GMAT Essay: Write It!

Written by Kelly Granson. Posted in GMAT Study Tips

Essays-Trial-1You probably already know that the GMAT consists of four sections: Analytical Writing Assessment, Integrated Reasoning, Quantitative, and Verbal. While all of them require some analytical and reasoning skills, only one assumes you will express your thoughts in writing.. According to the Graduate Management Admission Council (GMAC), owner and administrator of the GMAT exam, the Analytical Writing Assessment or AWA is designed to measure your ability to formulate an appropriate and constructive critique of a specific conclusion, based on a coherent line of thought.

The Writing section used to include two essays—(1) Analysis of an Issue and (2) Analysis of an Argument—but GMAC changed the AWA last year, retaining only the Argument essay. So what does the AWA section look like?

You have 30 minutes to analyze an argument and write a constructive critique of it. It doesn't matter whether you agree or disagree with the argument presented; what matters is how articulate you are and how well you support your point of view with examples or supporting evidence.

The argument presented in the test typically addresses business or a more general topic, so specific knowledge is not necessary. What is necessary it that you write a clear, coherent, and constructive critique.

Therefore, in order to get high scores in the AWA, you need to master two skills: analysis and writing.

Here are few tips that you may find useful.

1. The first thing to do when you face the AWA is to read the text carefully and clarify for yourself the author's the main idea or opinion. Rewrite it in your own words and use it to introduce your critique. It not only will show that you understand the text, but it actually can help you understand. Furthermore, by rewriting part of the stimulus, you switch on your creative and analytical mood.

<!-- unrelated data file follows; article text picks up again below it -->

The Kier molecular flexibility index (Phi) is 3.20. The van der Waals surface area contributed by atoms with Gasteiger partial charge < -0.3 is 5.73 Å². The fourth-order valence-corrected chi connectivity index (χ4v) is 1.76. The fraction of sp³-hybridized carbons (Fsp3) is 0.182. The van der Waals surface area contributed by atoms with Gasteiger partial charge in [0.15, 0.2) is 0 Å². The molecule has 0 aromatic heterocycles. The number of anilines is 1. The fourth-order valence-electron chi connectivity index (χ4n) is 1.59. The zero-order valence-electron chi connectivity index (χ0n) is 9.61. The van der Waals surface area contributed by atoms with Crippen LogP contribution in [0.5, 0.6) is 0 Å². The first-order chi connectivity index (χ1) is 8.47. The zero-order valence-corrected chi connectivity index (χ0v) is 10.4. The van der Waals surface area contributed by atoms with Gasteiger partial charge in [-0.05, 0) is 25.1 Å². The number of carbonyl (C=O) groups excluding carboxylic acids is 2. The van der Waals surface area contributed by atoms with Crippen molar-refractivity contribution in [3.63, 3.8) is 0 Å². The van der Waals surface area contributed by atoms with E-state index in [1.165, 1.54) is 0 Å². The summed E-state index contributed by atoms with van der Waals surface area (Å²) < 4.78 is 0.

2. Next, analyze the author's reasoning and assumptions. Underscore what you find questionable, contrary to common sense, or not supported by facts. Prepare to explain why you think an assumption lacks supporting evidence or reasoning is flawed.

3. Think about what sort of evidence would strengthen the argument, and also consider evidence that might weaken the conclusion. Analyzing it from both sides will ensure that you know the argument well enough to defend your judgments.

4. Now it is time to write it all down and organize your essay. Make sure to follow the basic principles of essay structure. Remember that there are three parts to a well-constructed academic paper: (a) opening or introduction, (b) main part or idea, and (c) conclusion.

• Follow the general rules of standard written English. If you're using any preparation guides, their language very likely complies with those formal rules.

• Keep it simple. If you must use a complicated sentence, make sure its ideas and logic are clear and understandable. It is a good idea when you revise your essay to try to make it simpler, including not only sentence structure but also word choice and organization. Don't try to impress your readers. Your task is to question the argument's reasoning, challenge the assumptions, and make sure your own arguments are clear and supported by relevant evidence.

• Before finishing save few minutes to go back and proofread your essay. You might be surprised how many obvious errors you will find.

As you prepare for the AWA, you will find it helpful to read quality literature to deepen your immersion in standard written English. You will boost your vocabulary and become accustomed to English rules and style.

But the most important advice to follow is this: Write. Write as often as you can. Try to simulate the AWA at home by arguing with articles from the morning paper, weekly magazines, or blogs you read. Maximize your progress through proofreading. Review your own writing objectively. Then give your essays to someone who is fluent in English, a native speaker if possible, and ask to have your mistakes pointed out and improvements suggested. No doubt, reading and writing (with feedback) are the best and fastest ways to master the analytic and writing skills you need for success on the AWA.

Good luck!

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